Building Life Post-Pandemic Tip #5
Develop Insight and Perspective
The pandemic forced people to adjust to altered ways of living – something that would have been inconceivable just two years ago. Mandatory lockdowns and confinement meant that people spent more time at home. This afforded many the opportunity to rethink what they value and their motivations for doing so.
In psychotherapeutic terms, it gave people an opportunity to gain valuable insight on what mattered most to them and what did not. Sometimes we need to take a break from our monotonous lives just to figure out what we need and how best to secure them.
Unsurprisingly, almost two years ago, I alluded to accepting “this kind of flexistence“16 as the new norm. I now feel that we must utilize this opportunity to develop perspective in life. Who are we? What are we upto? What drives us? What gives us meaning? What makes us happy and content? How are we serving our community?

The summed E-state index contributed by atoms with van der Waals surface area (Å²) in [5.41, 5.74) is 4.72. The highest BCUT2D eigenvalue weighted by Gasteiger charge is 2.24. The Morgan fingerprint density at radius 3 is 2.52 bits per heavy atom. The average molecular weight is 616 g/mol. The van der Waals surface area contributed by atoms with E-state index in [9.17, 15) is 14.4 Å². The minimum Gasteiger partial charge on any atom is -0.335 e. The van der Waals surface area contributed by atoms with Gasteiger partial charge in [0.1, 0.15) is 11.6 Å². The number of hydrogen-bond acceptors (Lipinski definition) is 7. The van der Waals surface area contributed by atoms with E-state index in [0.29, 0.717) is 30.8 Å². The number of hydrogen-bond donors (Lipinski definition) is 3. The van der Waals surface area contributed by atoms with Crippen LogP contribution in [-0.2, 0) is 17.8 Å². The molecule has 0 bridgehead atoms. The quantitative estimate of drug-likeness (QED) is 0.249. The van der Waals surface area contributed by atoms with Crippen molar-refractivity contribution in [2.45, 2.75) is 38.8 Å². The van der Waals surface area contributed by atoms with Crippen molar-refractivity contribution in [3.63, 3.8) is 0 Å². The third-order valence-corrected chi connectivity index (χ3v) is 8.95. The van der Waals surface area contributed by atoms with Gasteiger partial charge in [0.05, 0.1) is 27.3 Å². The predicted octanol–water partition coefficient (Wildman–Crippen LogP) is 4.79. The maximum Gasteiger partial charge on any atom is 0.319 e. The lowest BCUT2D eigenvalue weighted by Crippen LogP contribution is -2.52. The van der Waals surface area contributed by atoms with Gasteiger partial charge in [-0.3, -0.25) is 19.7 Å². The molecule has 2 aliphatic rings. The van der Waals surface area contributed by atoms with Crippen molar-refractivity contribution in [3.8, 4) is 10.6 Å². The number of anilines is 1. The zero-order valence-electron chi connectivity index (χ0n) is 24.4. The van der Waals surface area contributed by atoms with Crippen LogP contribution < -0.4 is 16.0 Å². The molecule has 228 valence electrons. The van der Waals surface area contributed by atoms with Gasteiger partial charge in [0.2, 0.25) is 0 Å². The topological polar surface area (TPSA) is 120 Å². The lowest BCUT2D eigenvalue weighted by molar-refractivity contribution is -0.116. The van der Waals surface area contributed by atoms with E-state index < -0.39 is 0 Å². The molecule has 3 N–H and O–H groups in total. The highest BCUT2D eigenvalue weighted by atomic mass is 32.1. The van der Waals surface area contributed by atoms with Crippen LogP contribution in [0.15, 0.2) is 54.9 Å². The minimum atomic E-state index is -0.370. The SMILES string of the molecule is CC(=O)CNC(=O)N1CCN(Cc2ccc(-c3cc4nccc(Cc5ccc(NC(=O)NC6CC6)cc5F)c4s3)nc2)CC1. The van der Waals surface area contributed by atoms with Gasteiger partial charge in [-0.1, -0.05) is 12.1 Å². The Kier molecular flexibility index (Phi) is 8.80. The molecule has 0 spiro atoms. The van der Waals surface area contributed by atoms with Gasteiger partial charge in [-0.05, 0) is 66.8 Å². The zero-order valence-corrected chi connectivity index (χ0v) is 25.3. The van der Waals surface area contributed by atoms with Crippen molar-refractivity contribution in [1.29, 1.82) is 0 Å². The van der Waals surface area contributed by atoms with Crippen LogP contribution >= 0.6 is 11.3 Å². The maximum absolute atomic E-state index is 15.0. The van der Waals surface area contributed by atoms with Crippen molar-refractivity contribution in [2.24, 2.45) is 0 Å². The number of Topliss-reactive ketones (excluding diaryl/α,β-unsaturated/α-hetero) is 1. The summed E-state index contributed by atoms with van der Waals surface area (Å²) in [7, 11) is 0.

So, how do you develop insight and perspective? The two things you could perhaps focus on are – observation and understanding. Let me illustrate this with an elementary example: You learn that fire is hot by experiencing it. You may have observed fire burning something and realised it’s destructive nature. Or even worse, you may recall being burnt by fire. Either way, you observed that fire could cause damage and you understood this the next time you reached to pick up something hot. The same way, the COVID-19 crisis afforded us the opportunity to pause and observe things around us. We now have the responsibility of understanding these learnings so that we can take meaningful and committed action to improve our lives and that of others.